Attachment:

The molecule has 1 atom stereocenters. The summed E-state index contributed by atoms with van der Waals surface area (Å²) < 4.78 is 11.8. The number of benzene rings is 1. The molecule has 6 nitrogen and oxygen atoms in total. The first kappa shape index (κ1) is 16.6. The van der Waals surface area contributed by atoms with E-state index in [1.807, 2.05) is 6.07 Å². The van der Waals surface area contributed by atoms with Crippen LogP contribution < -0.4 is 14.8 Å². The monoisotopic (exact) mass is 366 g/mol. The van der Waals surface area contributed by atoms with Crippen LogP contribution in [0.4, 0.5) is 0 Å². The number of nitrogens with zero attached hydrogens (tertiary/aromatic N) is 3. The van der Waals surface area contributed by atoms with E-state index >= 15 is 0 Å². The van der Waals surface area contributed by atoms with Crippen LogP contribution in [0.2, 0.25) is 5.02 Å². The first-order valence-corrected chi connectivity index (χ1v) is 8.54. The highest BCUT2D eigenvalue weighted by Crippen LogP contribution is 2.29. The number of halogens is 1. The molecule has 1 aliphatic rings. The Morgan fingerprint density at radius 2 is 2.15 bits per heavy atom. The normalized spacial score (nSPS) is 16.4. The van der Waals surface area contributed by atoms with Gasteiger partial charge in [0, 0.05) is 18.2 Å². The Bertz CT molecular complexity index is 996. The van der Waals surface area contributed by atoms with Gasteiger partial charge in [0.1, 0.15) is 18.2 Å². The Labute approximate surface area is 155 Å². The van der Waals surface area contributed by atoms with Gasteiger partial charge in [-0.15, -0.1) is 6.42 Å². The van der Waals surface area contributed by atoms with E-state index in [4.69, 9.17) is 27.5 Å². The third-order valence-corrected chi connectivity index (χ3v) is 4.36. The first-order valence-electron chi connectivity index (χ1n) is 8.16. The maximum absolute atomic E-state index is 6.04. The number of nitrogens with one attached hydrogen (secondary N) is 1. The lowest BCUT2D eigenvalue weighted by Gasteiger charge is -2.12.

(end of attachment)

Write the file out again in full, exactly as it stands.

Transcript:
The molecule has 1 atom stereocenters. The summed E-state index contributed by atoms with van der Waals surface area (Å²) < 4.78 is 11.8. The number of benzene rings is 1. The molecule has 6 nitrogen and oxygen atoms in total. The first kappa shape index (κ1) is 16.6. The van der Waals surface area contributed by atoms with E-state index in [1.807, 2.05) is 6.07 Å². The van der Waals surface area contributed by atoms with Crippen LogP contribution < -0.4 is 14.8 Å². The monoisotopic (exact) mass is 366 g/mol. The van der Waals surface area contributed by atoms with Crippen LogP contribution in [0.4, 0.5) is 0 Å². The number of nitrogens with zero attached hydrogens (tertiary/aromatic N) is 3. The van der Waals surface area contributed by atoms with E-state index >= 15 is 0 Å². The van der Waals surface area contributed by atoms with Crippen LogP contribution in [0.2, 0.25) is 5.02 Å². The first-order valence-corrected chi connectivity index (χ1v) is 8.54. The highest BCUT2D eigenvalue weighted by Crippen LogP contribution is 2.29. The number of halogens is 1. The molecule has 1 aliphatic rings. The Morgan fingerprint density at radius 2 is 2.15 bits per heavy atom. The normalized spacial score (nSPS) is 16.4. The van der Waals surface area contributed by atoms with Gasteiger partial charge in [0, 0.05) is 18.2 Å². The Bertz CT molecular complexity index is 996. The van der Waals surface area contributed by atoms with Gasteiger partial charge in [0.1, 0.15) is 18.2 Å². The Labute approximate surface area is 155 Å². The van der Waals surface area contributed by atoms with Gasteiger partial charge in [-0.15, -0.1) is 6.42 Å². The van der Waals surface area contributed by atoms with E-state index in [4.69, 9.17) is 27.5 Å². The third-order valence-corrected chi connectivity index (χ3v) is 4.36. The first-order valence-electron chi connectivity index (χ1n) is 8.16. The maximum absolute atomic E-state index is 6.04. The number of nitrogens with one attached hydrogen (secondary N) is 1. The lowest BCUT2D eigenvalue weighted by Gasteiger charge is -2.12.